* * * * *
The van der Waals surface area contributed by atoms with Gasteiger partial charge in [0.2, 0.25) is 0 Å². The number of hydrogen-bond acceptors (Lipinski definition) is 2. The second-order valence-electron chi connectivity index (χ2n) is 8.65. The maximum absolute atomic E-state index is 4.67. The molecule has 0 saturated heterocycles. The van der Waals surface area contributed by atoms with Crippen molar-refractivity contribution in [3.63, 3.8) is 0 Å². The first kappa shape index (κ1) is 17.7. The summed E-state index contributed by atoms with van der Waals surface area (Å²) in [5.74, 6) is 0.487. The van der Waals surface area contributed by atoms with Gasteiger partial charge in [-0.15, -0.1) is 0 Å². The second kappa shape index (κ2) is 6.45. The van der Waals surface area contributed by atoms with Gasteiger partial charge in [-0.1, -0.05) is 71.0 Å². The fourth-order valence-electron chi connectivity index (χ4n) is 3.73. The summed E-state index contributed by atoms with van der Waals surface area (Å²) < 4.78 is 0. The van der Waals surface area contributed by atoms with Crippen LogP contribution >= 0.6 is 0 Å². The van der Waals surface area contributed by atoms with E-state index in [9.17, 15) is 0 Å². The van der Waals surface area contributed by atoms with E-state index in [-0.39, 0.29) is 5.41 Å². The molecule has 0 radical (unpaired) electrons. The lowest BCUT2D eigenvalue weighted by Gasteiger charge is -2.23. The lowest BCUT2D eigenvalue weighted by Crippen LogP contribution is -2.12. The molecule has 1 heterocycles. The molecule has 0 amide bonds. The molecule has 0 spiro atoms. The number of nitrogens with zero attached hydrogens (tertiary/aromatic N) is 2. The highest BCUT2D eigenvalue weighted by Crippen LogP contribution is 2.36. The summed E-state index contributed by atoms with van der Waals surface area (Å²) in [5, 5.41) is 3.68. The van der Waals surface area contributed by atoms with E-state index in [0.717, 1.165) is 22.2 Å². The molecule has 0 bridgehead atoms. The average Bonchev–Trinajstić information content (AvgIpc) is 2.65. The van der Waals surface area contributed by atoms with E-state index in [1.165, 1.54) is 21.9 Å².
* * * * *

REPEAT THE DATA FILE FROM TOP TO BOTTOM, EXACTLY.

The van der Waals surface area contributed by atoms with Gasteiger partial charge in [0.2, 0.25) is 0 Å². The number of hydrogen-bond acceptors (Lipinski definition) is 2. The second-order valence-electron chi connectivity index (χ2n) is 8.65. The maximum absolute atomic E-state index is 4.67. The molecule has 0 saturated heterocycles. The van der Waals surface area contributed by atoms with Crippen molar-refractivity contribution in [3.63, 3.8) is 0 Å². The first kappa shape index (κ1) is 17.7. The summed E-state index contributed by atoms with van der Waals surface area (Å²) in [5.74, 6) is 0.487. The van der Waals surface area contributed by atoms with Gasteiger partial charge in [-0.15, -0.1) is 0 Å². The second kappa shape index (κ2) is 6.45. The van der Waals surface area contributed by atoms with Gasteiger partial charge in [-0.1, -0.05) is 71.0 Å². The fourth-order valence-electron chi connectivity index (χ4n) is 3.73. The summed E-state index contributed by atoms with van der Waals surface area (Å²) < 4.78 is 0. The van der Waals surface area contributed by atoms with Crippen LogP contribution >= 0.6 is 0 Å². The van der Waals surface area contributed by atoms with E-state index in [9.17, 15) is 0 Å². The van der Waals surface area contributed by atoms with E-state index in [-0.39, 0.29) is 5.41 Å². The molecule has 0 radical (unpaired) electrons. The lowest BCUT2D eigenvalue weighted by Gasteiger charge is -2.23. The lowest BCUT2D eigenvalue weighted by Crippen LogP contribution is -2.12. The molecule has 1 heterocycles. The molecule has 0 amide bonds. The molecule has 0 spiro atoms. The number of nitrogens with zero attached hydrogens (tertiary/aromatic N) is 2. The highest BCUT2D eigenvalue weighted by Crippen LogP contribution is 2.36. The summed E-state index contributed by atoms with van der Waals surface area (Å²) in [5, 5.41) is 3.68. The van der Waals surface area contributed by atoms with E-state index in [0.717, 1.165) is 22.2 Å². The molecule has 0 bridgehead atoms. The average Bonchev–Trinajstić information content (AvgIpc) is 2.65. The van der Waals surface area contributed by atoms with E-state index in [1.165, 1.54) is 21.9 Å².